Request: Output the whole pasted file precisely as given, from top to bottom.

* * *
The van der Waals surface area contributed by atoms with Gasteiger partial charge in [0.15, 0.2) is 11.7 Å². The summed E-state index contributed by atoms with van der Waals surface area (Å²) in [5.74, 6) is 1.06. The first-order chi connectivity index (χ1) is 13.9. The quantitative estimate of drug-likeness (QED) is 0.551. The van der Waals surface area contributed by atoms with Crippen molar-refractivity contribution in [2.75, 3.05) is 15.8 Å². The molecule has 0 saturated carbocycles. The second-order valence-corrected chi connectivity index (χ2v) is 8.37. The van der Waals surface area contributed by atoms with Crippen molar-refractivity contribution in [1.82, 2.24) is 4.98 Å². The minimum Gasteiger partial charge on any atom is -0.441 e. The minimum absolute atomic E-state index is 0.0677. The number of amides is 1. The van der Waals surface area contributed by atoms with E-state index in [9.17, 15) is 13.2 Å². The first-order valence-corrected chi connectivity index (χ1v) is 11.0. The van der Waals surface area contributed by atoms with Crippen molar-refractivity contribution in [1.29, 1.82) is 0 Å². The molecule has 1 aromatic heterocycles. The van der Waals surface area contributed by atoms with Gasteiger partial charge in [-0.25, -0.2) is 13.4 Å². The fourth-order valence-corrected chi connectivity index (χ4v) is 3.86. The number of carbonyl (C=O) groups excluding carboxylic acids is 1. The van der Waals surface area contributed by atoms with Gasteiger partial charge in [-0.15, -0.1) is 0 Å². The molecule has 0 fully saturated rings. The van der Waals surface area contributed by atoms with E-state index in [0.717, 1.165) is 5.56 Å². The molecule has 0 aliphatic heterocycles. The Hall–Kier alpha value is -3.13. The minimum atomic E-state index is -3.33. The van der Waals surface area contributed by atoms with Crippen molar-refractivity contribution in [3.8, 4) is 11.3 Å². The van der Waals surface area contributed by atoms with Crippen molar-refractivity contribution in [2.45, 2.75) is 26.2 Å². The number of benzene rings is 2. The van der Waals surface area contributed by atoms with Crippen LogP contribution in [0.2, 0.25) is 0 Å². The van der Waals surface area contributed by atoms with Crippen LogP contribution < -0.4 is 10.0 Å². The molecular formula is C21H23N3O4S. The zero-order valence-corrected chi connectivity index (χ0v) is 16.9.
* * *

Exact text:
The van der Waals surface area contributed by atoms with Gasteiger partial charge in [0.15, 0.2) is 11.7 Å². The summed E-state index contributed by atoms with van der Waals surface area (Å²) in [5.74, 6) is 1.06. The first-order chi connectivity index (χ1) is 13.9. The quantitative estimate of drug-likeness (QED) is 0.551. The van der Waals surface area contributed by atoms with Crippen molar-refractivity contribution in [2.75, 3.05) is 15.8 Å². The molecule has 0 saturated carbocycles. The second-order valence-corrected chi connectivity index (χ2v) is 8.37. The van der Waals surface area contributed by atoms with Crippen molar-refractivity contribution in [1.82, 2.24) is 4.98 Å². The minimum Gasteiger partial charge on any atom is -0.441 e. The minimum absolute atomic E-state index is 0.0677. The number of amides is 1. The van der Waals surface area contributed by atoms with E-state index in [9.17, 15) is 13.2 Å². The first-order valence-corrected chi connectivity index (χ1v) is 11.0. The van der Waals surface area contributed by atoms with Crippen molar-refractivity contribution in [1.29, 1.82) is 0 Å². The molecule has 1 aromatic heterocycles. The van der Waals surface area contributed by atoms with Gasteiger partial charge in [-0.25, -0.2) is 13.4 Å². The fourth-order valence-corrected chi connectivity index (χ4v) is 3.86. The number of carbonyl (C=O) groups excluding carboxylic acids is 1. The van der Waals surface area contributed by atoms with Gasteiger partial charge in [-0.15, -0.1) is 0 Å². The molecule has 0 fully saturated rings. The van der Waals surface area contributed by atoms with E-state index in [0.717, 1.165) is 5.56 Å². The molecule has 0 aliphatic heterocycles. The Hall–Kier alpha value is -3.13. The minimum atomic E-state index is -3.33. The van der Waals surface area contributed by atoms with Crippen molar-refractivity contribution in [3.8, 4) is 11.3 Å². The van der Waals surface area contributed by atoms with Crippen molar-refractivity contribution in [2.45, 2.75) is 26.2 Å². The number of benzene rings is 2. The van der Waals surface area contributed by atoms with Crippen LogP contribution in [0.2, 0.25) is 0 Å². The van der Waals surface area contributed by atoms with Crippen LogP contribution < -0.4 is 10.0 Å². The molecular formula is C21H23N3O4S. The zero-order valence-corrected chi connectivity index (χ0v) is 16.9.